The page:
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Forgot I had this. Reading it up right now.
This is GREAT! Thanks for sharing.
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post #8 of 48 Old 10-14-2019, 03:25 PM
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So what is the difference between raising the rear and dropping the front? Wouldn't there be a similar effect with swingarm angle and rake?
The biggest difference is that raising the rear also affects where you sit in the linkage curve for rear suspension response and the chain pull angle, which affects rear squat under acceleration. For fast riders swingarm angle is a big thing to get right because it can have a major effect on handling when coming off corners.


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post #9 of 48 Old 10-14-2019, 07:51 PM Thread Starter
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Originally Posted by riverszzr View Post
Do you know what your swingarm angle is?
rake?
trail?

Those are pretty important numbers to know to really start making changes......

3 different bikes, 3 different results- 3 different riders liking somehting different.....but generally 10-12* swingarm angle is the sweet spot
Thanks. Just ordered a digital inclinometer.

JL99

Last edited by jd41; 10-14-2019 at 07:59 PM.
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post #10 of 48 Old 10-16-2019, 04:03 AM
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Is it legal in racing to change the shock linkage?

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post #11 of 48 Old 10-16-2019, 04:27 AM
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10* is very flat... running wide and having on the throttle steering issues will be forth coming. 12-13 is more in the range that works, especially for low powered 600's (including 636's over 125hp). I like about 12-12.5 so the rear just barely gets squirming when I squeeze on the gas at the apex.

Even on 200hp literbikes, they set the anti squat in this range. Once you past 13.5ish degree's rear edge grip starts to go away and you really need to have sensative throttle control to make it work. It's great fun on point and shoot tracks, but I've been thrown out of the seat using 5% throttle at over 55* lean with a 13*+ swingarm angle.
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post #12 of 48 Old 10-16-2019, 04:38 AM
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Is it legal in racing to change the shock linkage?
In Superstock classes, it's mostly not allowed. Check the organization rules to be sure. In Superbike classes, it's usually not an issue, bottom line, check with the organizations rules to be sure.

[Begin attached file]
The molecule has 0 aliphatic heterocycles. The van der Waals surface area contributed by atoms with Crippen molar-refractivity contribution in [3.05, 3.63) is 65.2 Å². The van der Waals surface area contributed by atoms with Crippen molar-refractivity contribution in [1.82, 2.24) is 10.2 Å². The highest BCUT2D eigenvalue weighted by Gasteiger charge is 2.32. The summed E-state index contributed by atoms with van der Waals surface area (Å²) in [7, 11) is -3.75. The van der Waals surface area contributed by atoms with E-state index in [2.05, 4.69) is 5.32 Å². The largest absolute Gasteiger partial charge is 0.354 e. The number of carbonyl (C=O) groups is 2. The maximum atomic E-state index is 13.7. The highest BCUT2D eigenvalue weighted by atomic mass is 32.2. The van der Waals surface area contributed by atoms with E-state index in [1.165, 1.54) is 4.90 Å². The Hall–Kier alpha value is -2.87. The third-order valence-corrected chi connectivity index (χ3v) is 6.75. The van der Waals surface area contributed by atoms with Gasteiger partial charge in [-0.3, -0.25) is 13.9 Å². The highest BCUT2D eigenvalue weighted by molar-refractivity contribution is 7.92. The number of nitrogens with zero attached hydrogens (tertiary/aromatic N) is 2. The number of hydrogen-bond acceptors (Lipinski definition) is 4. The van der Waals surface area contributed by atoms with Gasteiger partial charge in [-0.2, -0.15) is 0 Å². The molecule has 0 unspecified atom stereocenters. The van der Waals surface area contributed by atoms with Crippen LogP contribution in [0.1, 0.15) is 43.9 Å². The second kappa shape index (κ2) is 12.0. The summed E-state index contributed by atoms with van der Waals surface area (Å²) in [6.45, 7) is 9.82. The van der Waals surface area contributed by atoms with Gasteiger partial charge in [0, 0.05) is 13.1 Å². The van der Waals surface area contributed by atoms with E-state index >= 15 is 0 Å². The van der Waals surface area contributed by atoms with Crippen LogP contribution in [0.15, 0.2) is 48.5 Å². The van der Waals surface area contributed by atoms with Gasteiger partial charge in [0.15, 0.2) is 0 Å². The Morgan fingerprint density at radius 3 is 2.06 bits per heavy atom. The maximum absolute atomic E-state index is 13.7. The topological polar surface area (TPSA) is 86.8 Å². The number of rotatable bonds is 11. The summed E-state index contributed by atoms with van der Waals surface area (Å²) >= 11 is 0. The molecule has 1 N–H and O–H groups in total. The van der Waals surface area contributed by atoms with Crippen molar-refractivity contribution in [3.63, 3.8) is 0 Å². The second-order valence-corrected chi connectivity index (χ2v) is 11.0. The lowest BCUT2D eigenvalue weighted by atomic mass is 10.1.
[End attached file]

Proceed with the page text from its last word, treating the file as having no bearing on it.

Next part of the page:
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post #13 of 48 Old 10-16-2019, 07:36 AM
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10* is very flat... running wide and having on the throttle steering issues will be forth coming. 12-13 is more in the range that works, especially for low powered 600's (including 636's over 125hp). I like about 12-12.5 so the rear just barely gets squirming when I squeeze on the gas at the apex.

Even on 200hp literbikes, they set the anti squat in this range. Once you past 13.5ish degree's rear edge grip starts to go away and you really need to have sensative throttle control to make it work. It's great fun on point and shoot tracks, but I've been thrown out of the seat using 5% throttle at over 55* lean with a 13*+ swingarm angle.

When measuring the swingarm angle: are we talking with the bike on itís own weight alone, or with the rider onboard? I would think that would make a difference.

Last edited by Duc995; 10-16-2019 at 07:40 AM.
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post #14 of 48 Old 10-16-2019, 08:02 AM
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This is the tricky part. You can't have the bike on stands OR on it's own weight to get an accurate measurement. The tires must be a hair off the ground to see the static angle.

Personally, I don't bother with this every time I change the angle. The first time, yes. However, after the initial setup I just make 1mm adjustments and see how it feels. Chasing numbers isn't going to make you faster unless you're at the sharp end of the white plate's.
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post #15 of 48 Old 10-16-2019, 08:37 AM
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This is the tricky part. You can't have the bike on stands OR on it's own weight to get an accurate measurement. The tires must be a hair off the ground to see the static angle.

Personally, I don't bother with this every time I change the angle. The first time, yes. However, after the initial setup I just make 1mm adjustments and see how it feels. Chasing numbers isn't going to make you faster unless you're at the sharp end of the white plate's.
It just seems like a dynamic number: bike off the ground/bike on the ground/rider on the bike/under acceleration/under deceleration - the number is constantly changing. Tough to chase a constantly changing number.